Category Archives: Chimalhuacán

Launched our work here in 2006

ACJU launches new faith community for youth

Exciting things were happening in the ACJU Deportivo project last month! The project has impacted these youth to such a degree that several responded to an invitation to create their own small faith community in collaboration with the Comunidad Mosaico project. Staff expected to launch the group with 5 to 6 key youth leaders, but 11 ACJU participants showed up to the first meeting. In addition to creating a space where youth can re-think and rebuild their relationship with the Lord, ACJU staff will also use this time to work on developing them as leaders who will have a positive impact on other youth, their families, and the community at large.

This fledgling faith community met for the first time on October 25, and will continue to meet every other Saturday for the time being. The 11 youth who attended all committed to continue their attendance, and the idea is that over time more ACJU Deportivo participants will join in.

One of the primary topics of discussion was the importance of youth leadership. The youth talked about how important it is to change your way of thinking and not give in to peer pressure. They also discussed how important it is to follow your dreams, even if people put you down or criticize you, so that you can have a fuller, more dignified life. Some of the youth shared their dreams, along with some of the obstacles they are facing.

bible study 2One gratifying moment occurred when some of the youth expressed their desire to reproduce some of what ACJU Deportivo is doing with the project, working with youth and forming soccer schools, so that other youth from slum communities don’t fall into using drugs, alcohol and violence and are motivated to continue their education. One young man of 18 said, “I dream about being a professional soccer player. However, if that doesn’t happen for one reason or another, my other dream is to work with youth and create a soccer school like what you are doing. I want to help so that less youth get caught up in drugs.”

Another youth, 20 years old, said “I really like soccer, and I don’t know because of my age if I could think about playing professionally, but I know I want to coach youth, help them and create a project like the one you are doing here.”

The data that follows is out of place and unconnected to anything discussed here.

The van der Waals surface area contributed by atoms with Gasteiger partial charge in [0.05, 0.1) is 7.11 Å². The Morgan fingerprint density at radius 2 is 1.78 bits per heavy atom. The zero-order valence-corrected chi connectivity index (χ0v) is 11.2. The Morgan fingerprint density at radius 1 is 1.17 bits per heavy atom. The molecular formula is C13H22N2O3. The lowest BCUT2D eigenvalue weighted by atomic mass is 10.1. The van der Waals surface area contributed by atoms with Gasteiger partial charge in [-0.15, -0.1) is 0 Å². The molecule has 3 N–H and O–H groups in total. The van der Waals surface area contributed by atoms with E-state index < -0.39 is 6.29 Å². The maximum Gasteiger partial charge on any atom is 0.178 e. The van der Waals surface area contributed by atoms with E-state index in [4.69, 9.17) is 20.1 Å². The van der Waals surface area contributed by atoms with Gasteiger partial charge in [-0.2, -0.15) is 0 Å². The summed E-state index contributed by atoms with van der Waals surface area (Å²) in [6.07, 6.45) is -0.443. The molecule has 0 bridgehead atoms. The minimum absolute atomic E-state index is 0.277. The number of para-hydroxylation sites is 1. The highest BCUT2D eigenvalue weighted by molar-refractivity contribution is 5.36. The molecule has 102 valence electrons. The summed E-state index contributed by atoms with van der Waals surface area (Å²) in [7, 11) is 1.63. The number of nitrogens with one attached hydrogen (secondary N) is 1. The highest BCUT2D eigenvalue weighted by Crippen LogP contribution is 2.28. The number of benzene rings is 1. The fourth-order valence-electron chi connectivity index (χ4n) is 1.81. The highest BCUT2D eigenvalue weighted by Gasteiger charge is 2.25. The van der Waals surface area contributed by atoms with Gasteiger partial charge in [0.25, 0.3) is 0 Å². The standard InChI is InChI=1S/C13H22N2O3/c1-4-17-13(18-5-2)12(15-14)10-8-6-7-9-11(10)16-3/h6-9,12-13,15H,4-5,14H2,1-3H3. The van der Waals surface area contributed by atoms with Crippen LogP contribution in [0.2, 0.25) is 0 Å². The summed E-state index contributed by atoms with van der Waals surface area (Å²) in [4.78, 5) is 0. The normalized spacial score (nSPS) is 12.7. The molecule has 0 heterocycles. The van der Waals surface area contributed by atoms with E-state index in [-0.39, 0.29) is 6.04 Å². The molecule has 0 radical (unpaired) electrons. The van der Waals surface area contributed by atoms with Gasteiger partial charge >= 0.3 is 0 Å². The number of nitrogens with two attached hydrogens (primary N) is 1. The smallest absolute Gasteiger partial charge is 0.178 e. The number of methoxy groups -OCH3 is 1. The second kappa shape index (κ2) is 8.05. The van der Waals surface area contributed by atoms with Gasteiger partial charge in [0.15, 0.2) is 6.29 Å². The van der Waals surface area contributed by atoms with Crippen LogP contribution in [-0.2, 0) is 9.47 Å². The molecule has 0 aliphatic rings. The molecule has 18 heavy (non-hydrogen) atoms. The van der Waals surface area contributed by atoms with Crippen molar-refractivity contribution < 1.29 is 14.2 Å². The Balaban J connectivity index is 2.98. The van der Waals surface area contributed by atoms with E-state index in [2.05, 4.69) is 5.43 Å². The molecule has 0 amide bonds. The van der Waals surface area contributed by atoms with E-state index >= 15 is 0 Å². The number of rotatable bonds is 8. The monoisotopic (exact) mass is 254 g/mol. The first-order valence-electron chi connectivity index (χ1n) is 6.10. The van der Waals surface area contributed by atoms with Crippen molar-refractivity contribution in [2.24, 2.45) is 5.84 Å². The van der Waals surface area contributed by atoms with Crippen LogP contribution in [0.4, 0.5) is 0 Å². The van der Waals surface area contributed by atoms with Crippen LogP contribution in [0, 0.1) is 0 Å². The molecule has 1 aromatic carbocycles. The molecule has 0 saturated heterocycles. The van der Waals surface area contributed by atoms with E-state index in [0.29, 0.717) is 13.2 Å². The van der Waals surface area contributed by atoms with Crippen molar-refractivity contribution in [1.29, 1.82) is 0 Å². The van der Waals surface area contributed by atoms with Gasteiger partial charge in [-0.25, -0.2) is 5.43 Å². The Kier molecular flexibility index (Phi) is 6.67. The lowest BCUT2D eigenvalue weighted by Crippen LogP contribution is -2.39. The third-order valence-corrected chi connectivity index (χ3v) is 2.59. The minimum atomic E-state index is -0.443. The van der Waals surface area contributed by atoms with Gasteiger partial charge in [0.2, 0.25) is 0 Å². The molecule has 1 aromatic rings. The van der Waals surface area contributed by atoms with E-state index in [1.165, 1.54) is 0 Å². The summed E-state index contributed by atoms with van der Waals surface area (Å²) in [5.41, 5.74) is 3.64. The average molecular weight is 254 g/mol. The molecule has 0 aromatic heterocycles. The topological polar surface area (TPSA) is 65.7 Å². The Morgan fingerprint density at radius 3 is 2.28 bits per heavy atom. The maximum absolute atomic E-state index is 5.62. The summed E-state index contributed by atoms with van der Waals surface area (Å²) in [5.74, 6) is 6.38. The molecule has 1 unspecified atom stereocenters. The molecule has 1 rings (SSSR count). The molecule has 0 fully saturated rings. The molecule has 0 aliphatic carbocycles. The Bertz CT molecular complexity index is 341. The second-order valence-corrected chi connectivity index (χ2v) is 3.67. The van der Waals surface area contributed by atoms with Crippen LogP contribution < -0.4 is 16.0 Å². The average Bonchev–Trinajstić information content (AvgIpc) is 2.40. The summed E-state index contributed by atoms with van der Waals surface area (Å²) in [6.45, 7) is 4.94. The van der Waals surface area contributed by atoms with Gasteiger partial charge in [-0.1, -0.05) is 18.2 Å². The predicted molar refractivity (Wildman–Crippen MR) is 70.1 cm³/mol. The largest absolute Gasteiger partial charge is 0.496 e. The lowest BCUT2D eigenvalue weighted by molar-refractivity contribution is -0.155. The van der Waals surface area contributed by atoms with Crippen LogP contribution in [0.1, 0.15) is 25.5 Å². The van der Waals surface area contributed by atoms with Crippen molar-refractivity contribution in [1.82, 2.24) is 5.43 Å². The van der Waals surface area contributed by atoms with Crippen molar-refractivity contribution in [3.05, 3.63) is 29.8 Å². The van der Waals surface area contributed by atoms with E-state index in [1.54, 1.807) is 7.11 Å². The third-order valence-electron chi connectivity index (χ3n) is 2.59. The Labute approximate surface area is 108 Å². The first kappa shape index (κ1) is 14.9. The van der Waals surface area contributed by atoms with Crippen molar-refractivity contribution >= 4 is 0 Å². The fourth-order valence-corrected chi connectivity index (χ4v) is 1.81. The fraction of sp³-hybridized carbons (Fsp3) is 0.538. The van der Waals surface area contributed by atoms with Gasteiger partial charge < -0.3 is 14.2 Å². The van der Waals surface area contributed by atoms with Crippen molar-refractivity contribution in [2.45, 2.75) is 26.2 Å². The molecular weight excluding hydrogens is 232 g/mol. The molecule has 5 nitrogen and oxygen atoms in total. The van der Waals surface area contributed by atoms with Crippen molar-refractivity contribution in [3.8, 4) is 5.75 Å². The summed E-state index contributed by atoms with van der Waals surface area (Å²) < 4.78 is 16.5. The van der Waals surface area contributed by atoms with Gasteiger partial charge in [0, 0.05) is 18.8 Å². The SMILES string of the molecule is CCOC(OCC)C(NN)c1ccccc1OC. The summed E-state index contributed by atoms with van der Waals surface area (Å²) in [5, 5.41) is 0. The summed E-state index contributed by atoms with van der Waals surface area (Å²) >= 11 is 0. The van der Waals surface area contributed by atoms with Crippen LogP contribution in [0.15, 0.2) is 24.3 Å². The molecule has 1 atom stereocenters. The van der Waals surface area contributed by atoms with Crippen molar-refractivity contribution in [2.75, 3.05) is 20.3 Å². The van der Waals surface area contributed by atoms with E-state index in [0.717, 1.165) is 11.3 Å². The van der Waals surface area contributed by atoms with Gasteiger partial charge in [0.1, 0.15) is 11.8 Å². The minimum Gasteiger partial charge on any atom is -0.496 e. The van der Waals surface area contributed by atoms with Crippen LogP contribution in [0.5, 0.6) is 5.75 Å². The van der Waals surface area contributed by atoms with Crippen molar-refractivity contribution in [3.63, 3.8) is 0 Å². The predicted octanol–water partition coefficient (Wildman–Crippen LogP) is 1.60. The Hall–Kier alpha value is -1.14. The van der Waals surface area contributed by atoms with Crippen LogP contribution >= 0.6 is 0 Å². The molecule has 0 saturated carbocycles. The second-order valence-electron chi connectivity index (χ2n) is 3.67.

At ConeXión Mosaico, we look at the lives of our participants from a holistic perspective. We do not just seek to share the Good News of spiritual liberation, while neglecting the very real issues impacting urban slum dweller’s lives. By creating youth leaders who are motivated to serve others and make positive changes in their community, we believe that people can live more dignified, abundant lives on earth here and now.


Family Club participation gives grandmother a new sense of purpose

The goal of the ProSalud Project is to create a holistic community health model that will help families to develop healthier overall lifestyles. ProSalud carries out many of its activities through enrollment in Family Clubs. Some of the main goals of the Family Clubs are to provide participants with health education and increase social capital. Family Clubs help to build social cohesion by creating opportunities for friendship, reflection and trust, primarily for women… although in the last few months ProSalud has also seen men asking to join the Family Clubs for the first time.

taller de alimentacion- agosto 2014Irma, who is 78 years old and has diabetes, began participating in a Family Club about 2 months ago. Her niece suggested that she check out the Club, since Irma was suffering from depression and her niece thought it would do her good.  Irma has been the sole caretaker of her grandson since he was a baby when his mother, who did not have the means to support him, left him in her care.  Now, at 16 years old, her grandson is more independant and spends less time with her.  After spending so much of her time caring for him, Irma was feeling lonely and un-needed.